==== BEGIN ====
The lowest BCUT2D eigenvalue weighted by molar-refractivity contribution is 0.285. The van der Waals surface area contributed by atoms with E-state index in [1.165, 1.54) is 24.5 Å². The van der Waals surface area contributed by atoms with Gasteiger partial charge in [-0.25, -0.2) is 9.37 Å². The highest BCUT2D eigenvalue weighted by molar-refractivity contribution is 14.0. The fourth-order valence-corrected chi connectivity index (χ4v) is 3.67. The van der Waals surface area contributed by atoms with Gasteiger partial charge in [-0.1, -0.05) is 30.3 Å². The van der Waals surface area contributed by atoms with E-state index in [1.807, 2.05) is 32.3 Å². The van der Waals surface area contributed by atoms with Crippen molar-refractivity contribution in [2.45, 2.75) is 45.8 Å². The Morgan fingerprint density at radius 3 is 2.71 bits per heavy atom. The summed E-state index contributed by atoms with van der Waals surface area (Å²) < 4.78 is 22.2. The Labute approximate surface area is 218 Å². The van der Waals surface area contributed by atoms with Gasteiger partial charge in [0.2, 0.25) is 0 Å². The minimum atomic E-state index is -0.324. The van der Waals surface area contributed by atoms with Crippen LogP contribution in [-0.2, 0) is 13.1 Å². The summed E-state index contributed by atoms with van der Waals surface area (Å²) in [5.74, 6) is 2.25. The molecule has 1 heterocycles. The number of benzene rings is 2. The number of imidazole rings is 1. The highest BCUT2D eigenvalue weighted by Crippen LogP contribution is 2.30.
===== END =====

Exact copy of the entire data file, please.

The lowest BCUT2D eigenvalue weighted by molar-refractivity contribution is 0.285. The van der Waals surface area contributed by atoms with E-state index in [1.165, 1.54) is 24.5 Å². The van der Waals surface area contributed by atoms with Gasteiger partial charge in [-0.25, -0.2) is 9.37 Å². The highest BCUT2D eigenvalue weighted by molar-refractivity contribution is 14.0. The fourth-order valence-corrected chi connectivity index (χ4v) is 3.67. The van der Waals surface area contributed by atoms with Gasteiger partial charge in [-0.1, -0.05) is 30.3 Å². The van der Waals surface area contributed by atoms with E-state index in [1.807, 2.05) is 32.3 Å². The van der Waals surface area contributed by atoms with Crippen molar-refractivity contribution in [2.45, 2.75) is 45.8 Å². The Morgan fingerprint density at radius 3 is 2.71 bits per heavy atom. The summed E-state index contributed by atoms with van der Waals surface area (Å²) < 4.78 is 22.2. The Labute approximate surface area is 218 Å². The van der Waals surface area contributed by atoms with Gasteiger partial charge in [0.2, 0.25) is 0 Å². The minimum atomic E-state index is -0.324. The van der Waals surface area contributed by atoms with Crippen LogP contribution in [-0.2, 0) is 13.1 Å². The summed E-state index contributed by atoms with van der Waals surface area (Å²) in [5.74, 6) is 2.25. The molecule has 1 heterocycles. The number of benzene rings is 2. The number of imidazole rings is 1. The highest BCUT2D eigenvalue weighted by Crippen LogP contribution is 2.30.